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Intrauterine Device

Medically reviewed by Last updated on Jun 5, 2024.

What is an intrauterine device (IUD)?

An IUD is a type of birth control that is inserted into your uterus. It is a small, flexible piece of plastic with a string on the end. It is inserted and removed by your healthcare provider. IUDs prevent sperm from reaching or fertilizing an egg. IUDs also prevent a fertilized egg from attaching to the uterus and developing into a fetus.

Female Reproductive System

What are the most common types of IUDs?

Your healthcare provider will recommend the type of IUD that is right for you. This is based on your age and if you have had a child. If you have not had a child, a smaller IUD will be used.

Types of IUDs

What are the advantages of an IUD?

What are the disadvantages of an IUD?

How is the IUD inserted?

How can I make sure my IUD is still in place?

An IUD has a string made of plastic thread. One to 2 inches of this string hangs into your vagina. You cannot see this string, and it should not cause problems when you have sex. Check your IUD string every 3 days for the first 3 months after it is inserted. After that, check the string after each monthly period. Do the following to check the placement of your IUD:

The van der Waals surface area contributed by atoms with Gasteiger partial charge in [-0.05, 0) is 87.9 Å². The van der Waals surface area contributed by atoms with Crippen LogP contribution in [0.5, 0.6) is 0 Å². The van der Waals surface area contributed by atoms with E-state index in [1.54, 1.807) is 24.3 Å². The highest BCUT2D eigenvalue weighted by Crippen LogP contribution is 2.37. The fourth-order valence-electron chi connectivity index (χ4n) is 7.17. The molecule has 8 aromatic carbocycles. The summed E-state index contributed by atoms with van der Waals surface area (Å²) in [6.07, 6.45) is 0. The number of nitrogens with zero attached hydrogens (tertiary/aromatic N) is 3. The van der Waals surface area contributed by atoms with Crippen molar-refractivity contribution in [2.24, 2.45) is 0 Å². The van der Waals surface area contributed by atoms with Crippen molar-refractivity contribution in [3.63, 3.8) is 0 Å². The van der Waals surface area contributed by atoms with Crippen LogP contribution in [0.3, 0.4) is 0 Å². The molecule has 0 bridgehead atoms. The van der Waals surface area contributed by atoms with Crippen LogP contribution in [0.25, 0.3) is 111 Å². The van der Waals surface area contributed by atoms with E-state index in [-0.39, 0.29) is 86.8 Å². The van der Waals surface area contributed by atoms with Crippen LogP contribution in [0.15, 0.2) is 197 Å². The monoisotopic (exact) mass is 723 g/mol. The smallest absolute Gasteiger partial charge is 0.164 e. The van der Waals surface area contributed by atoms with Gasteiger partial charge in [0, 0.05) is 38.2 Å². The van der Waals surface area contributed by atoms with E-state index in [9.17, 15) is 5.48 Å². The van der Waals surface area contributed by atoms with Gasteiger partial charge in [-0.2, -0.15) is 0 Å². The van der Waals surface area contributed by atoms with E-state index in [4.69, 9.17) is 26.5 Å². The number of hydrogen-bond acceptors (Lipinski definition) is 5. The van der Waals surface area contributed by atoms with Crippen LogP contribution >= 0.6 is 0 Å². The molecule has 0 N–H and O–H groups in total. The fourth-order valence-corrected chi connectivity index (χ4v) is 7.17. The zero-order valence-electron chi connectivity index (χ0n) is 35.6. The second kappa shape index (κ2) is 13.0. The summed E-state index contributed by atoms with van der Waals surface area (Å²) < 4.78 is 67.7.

Where can I find more information?

When should I seek immediate care?

When should I call my doctor?

Care Agreement

You have the right to help plan your care. Learn about your health condition and how it may be treated. Discuss treatment options with your healthcare providers to decide what care you want to receive. You always have the right to refuse treatment. The above information is an educational aid only. It is not intended as medical advice for individual conditions or treatments. Talk to your doctor, nurse or pharmacist before following any medical regimen to see if it is safe and effective for you.

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Further information

Always consult your healthcare provider to ensure the information displayed on this page applies to your personal circumstances.